Today we'll evaluate CyberArk Software Ltd. (NASDAQ:CYBR) to determine whether it could have potential as an investment idea. Specifically, we'll consider its Return On Capital Employed (ROCE), since that will give us an insight into how efficiently the business can generate profits from the capital it requires.
Firstly, we'll go over how we calculate ROCE. Next, we'll compare it to others in its industry. And finally, we'll look at how its current liabilities are impacting its ROCE.
Return On Capital Employed (ROCE): What is it?
ROCE measures the amount of pre-tax profits a company can generate from the capital employed in its business. In general, businesses with a higher ROCE are usually better quality. Ultimately, it is a useful but imperfect metric. Author Edwin Whiting says to be careful when comparing the ROCE of different businesses, since 'No two businesses are exactly alike.'
So, How Do We Calculate ROCE?
The formula for calculating the return on capital employed is:
Return on Capital Employed = Earnings Before Interest and Tax (EBIT) ÷ (Total Assets - Current Liabilities)
Or for CyberArk Software:
0.096 = US$57m ÷ (US$749m - US$153m) (Based on the trailing twelve months to March 2019.)
Therefore, CyberArk Software has an ROCE of 9.6%.
Does CyberArk Software Have A Good ROCE?
ROCE is commonly used for comparing the performance of similar businesses. It appears that CyberArk Software's ROCE is fairly close to the Software industry average of 9.5%. Separate from how CyberArk Software stacks up against its industry, its ROCE in absolute terms is mediocre; relative to the returns on government bonds. Readers may find more attractive investment prospects elsewhere.
You can click on the image below to see (in greater detail) how CyberArk Software's past growth compares to other companies.
When considering ROCE, bear in mind that it reflects the past and does not necessarily predict the future. ROCE can be misleading for companies in cyclical industries, with returns looking impressive during the boom times, but very weak during the busts. ROCE is only a point-in-time measure. Since the future is so important for investors, you should check out our free report on analyst forecasts for CyberArk Software.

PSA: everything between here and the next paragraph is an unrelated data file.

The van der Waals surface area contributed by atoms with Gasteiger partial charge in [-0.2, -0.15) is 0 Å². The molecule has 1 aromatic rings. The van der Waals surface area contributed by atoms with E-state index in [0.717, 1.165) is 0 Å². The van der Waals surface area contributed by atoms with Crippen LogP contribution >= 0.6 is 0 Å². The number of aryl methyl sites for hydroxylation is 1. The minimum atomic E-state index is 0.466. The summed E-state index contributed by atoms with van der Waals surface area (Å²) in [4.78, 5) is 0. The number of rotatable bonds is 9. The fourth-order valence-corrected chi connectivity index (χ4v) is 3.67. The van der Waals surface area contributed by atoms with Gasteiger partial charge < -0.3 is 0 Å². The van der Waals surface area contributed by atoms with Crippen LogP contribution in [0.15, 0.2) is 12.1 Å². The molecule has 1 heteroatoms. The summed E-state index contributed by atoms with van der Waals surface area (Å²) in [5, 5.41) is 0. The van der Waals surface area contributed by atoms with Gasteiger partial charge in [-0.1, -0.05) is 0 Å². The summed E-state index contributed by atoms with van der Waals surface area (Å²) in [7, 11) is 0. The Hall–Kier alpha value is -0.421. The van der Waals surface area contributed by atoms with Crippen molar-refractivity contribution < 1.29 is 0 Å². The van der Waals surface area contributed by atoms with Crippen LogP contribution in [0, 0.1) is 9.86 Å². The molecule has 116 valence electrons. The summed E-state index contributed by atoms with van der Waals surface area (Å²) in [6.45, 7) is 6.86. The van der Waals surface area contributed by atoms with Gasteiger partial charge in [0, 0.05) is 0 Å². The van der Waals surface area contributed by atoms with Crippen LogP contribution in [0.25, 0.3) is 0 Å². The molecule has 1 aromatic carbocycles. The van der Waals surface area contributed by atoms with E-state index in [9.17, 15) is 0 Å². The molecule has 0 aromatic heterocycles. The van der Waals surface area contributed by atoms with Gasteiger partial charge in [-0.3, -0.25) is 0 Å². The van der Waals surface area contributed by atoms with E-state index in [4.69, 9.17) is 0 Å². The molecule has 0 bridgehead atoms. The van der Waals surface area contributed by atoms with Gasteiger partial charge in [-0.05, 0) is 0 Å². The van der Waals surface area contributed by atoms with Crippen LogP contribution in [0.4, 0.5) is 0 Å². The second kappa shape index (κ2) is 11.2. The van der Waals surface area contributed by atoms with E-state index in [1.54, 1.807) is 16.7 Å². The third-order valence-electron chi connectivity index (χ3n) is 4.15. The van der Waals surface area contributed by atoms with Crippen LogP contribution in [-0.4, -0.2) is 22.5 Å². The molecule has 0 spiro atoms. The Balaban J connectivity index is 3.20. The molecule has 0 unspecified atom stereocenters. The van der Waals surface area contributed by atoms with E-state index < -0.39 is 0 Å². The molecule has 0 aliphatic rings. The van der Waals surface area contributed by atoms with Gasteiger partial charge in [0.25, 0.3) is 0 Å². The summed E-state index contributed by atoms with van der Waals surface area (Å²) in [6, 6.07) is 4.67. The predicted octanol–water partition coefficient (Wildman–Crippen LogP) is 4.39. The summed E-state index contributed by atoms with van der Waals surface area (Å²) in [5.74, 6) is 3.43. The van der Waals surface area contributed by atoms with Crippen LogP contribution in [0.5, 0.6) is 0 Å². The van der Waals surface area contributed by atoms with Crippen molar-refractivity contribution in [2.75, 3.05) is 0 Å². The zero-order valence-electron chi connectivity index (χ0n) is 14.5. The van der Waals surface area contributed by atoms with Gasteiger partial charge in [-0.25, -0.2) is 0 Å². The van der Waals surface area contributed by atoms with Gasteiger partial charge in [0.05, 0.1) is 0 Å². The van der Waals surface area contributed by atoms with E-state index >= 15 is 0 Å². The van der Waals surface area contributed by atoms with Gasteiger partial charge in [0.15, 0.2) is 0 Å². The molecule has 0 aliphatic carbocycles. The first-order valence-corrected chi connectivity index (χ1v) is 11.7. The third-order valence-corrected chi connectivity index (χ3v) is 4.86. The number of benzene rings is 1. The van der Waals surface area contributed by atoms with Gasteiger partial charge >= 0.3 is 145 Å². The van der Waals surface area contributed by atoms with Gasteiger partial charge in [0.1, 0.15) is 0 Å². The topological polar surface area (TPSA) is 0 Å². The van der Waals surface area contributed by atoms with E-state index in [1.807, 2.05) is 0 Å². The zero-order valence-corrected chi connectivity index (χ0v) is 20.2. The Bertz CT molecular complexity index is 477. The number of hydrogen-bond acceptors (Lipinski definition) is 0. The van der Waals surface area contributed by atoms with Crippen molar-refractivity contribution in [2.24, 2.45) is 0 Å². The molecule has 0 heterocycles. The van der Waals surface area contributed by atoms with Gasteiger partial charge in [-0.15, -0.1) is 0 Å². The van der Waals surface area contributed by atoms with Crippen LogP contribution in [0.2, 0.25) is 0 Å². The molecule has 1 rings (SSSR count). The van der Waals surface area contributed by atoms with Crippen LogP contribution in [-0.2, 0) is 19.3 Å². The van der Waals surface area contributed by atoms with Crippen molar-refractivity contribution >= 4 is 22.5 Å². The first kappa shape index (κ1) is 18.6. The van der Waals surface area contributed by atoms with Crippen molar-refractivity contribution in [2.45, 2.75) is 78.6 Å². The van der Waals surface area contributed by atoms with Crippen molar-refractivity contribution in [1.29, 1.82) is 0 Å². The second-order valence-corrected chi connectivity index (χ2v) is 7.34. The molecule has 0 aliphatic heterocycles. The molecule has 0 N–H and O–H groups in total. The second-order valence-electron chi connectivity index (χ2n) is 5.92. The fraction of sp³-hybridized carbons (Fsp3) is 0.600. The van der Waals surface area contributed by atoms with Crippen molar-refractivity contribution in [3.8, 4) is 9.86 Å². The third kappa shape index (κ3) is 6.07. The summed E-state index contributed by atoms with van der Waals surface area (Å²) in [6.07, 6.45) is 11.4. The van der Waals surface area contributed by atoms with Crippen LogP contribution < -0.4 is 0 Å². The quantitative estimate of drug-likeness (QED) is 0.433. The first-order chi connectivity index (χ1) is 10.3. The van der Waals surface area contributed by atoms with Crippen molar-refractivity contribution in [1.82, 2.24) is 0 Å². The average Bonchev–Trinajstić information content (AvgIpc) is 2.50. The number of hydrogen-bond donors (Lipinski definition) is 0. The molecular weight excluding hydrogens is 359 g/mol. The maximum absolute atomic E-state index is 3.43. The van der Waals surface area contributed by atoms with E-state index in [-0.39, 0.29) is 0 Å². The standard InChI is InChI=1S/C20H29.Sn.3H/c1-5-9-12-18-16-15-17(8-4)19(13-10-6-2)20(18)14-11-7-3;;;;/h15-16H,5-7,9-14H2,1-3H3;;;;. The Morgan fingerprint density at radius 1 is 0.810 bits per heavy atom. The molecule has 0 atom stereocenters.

How CyberArk Software's Current Liabilities Impact Its ROCE
Short term (or current) liabilities, are things like supplier invoices, overdrafts, or tax bills that need to be paid within 12 months. Due to the way the ROCE equation works, having large bills due in the near term can make it look as though a company has less capital employed, and thus a higher ROCE than usual. To counter this, investors can check if a company has high current liabilities relative to total assets.
CyberArk Software has total assets of US$749m and current liabilities of US$153m. As a result, its current liabilities are equal to approximately 20% of its total assets. This is a modest level of current liabilities, which would only have a small effect on ROCE.
What We Can Learn From CyberArk Software's ROCE
With that in mind, we're not overly impressed with CyberArk Software's ROCE, so it may not be the most appealing prospect. But note: make sure you look for a great company, not just the first idea you come across. So take a peek at this free list of interesting companies with strong recent earnings growth (and a P/E ratio below 20).
I will like CyberArk Software better if I see some big insider buys. While we wait, check out this free list of growing companies with considerable, recent, insider buying.
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If you spot an error that warrants correction, please contact the editor at email@example.com. This article by Simply Wall St is general in nature. It does not constitute a recommendation to buy or sell any stock, and does not take account of your objectives, or your financial situation. Simply Wall St has no position in the stocks mentioned. Thank you for reading.